YES you can still get in the gym, but remember what I said earlier. You will need to modify, adjust or change the type, reps, sets, or exercise selection for a period of time while heeling occurs.
Being active early also reduces the risk of and future episodes of low back pain.
What can I do NOW!
At Fighting Fit we love to get our lower back pain patients moving early, teaching them about relative rest and assisting in developing strategies for immediate management of their lower back pain
Some great starting exercises for your low back pain are:
On all fours, start with knees under hips and hands under shoulders.
Take your bottom back slowly while keeping the natural curve of your back.
Hold your stretch as you take 5 relaxed breaths then return to the start position.
You can repeat 6-8 times, if it feels relieving then do it often.
Lie on your back with feet closer to yourself.
From here we you will gently rock both knees from left to right within the limits of your pain.
Relax your breathing to reduce muscle tone and guarding.
Repeat 15-20 times
SINGLE KNEE TO CHEST STRETCH
Lie on your back with both legs straight.
Gently bring one knee up toward your torso and pull toward your chest using your hands.
Again relax your breathing during movement.
Return the leg to straight and switch to the other leg.
Repeat 8-10 times or try holding for 15-20 seconds. Which ever works best for you!
While on your stomach with your hands positioned beside your shoulders.
Keeping the back nice and relaxed push up through your hands while keeping your hips in contact with the ground.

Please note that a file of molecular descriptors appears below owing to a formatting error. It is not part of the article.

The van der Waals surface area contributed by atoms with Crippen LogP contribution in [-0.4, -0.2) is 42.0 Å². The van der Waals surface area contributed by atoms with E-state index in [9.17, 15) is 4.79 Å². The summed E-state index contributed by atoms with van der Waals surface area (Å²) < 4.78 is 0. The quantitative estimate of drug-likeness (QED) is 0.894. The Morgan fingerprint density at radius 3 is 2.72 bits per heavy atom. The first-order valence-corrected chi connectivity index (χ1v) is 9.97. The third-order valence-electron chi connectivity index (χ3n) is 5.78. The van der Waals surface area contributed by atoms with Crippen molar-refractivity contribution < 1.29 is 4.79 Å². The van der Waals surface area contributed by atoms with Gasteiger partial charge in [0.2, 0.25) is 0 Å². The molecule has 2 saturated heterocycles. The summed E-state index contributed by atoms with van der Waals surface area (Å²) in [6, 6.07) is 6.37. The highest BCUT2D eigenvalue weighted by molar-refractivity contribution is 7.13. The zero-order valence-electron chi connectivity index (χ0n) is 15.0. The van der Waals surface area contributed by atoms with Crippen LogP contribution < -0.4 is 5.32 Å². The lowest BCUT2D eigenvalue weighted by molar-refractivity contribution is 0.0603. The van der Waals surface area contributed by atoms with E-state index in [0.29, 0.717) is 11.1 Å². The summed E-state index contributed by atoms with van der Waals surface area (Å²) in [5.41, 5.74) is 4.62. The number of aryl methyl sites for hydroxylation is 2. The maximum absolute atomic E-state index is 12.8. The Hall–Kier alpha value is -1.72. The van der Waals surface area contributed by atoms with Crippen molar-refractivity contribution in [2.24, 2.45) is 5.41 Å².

You can also do this exercise on your elbows if on hands is too much to begin with.
Repeat 4-6 times with hold times of 30 seconds or until pain eases.
Lie on your back with your leg bent up and foot on the floor.
Use your opposite hand to pull your knee across your body while rotating your trunk.
Repeat on the other side, try for reps or hold times. Which ever feels good for you.
NOTE: No one back is the same, like no two people are. Some of these may help, some may not. It is important that you don’t push into pain. If you are unsure how to perform any of there exercises, contact us a Fighting Fit and well tell you if these exercise are the right ones or not and show you how its done properly.
Should I be doing strength work too? Or just stretch and mobilise?
I am glad you asked.
Here at Fighting Fit we like all forms of exercise, but our favourite is resistance-based exercise.
An individually tailored and graded strength program is a great way to start.
Strengthening exercises for low back pain can start easy, then build up to more advanced ones as you heel, move better and pain settles.
Strength exercise is fantastic because with an experienced practitioner/coach any exercise can be regressed or progressed with the right skills and knowledge.
If you start the right exercise early, you will avoid weakness, deconditioning, altered movement patterns and an array of other stuff.
Get moving, strengthening and exercising correctly as you heel will not only give you pain relief, but will set you up to prevent any future low back issues.
If you wait and hope it gets better it will bite you long term by hurting more, for longer and requiring far more therapy to get you better.
The best treatment for low back pain is an individualised and consistent one!
At Fighting Fit we will work with you to reduce your pain, improve your movement and help you build a strong and resilient back so you can do whatever you want to do.
It all starts with making an appointment, getting informed and a tailored low back treatment plan specific to you!
Kyle Wells is a Physiotherapist at Fighting Fit Physio.
He has a special interest in arthritis, neck pain and tendinopathy. Just to name a few.
Kyle loves cross fit and has an exceptional eye for technique and performing exercise correctly.
He use exercise to improve patient results and get them moving better for the long term.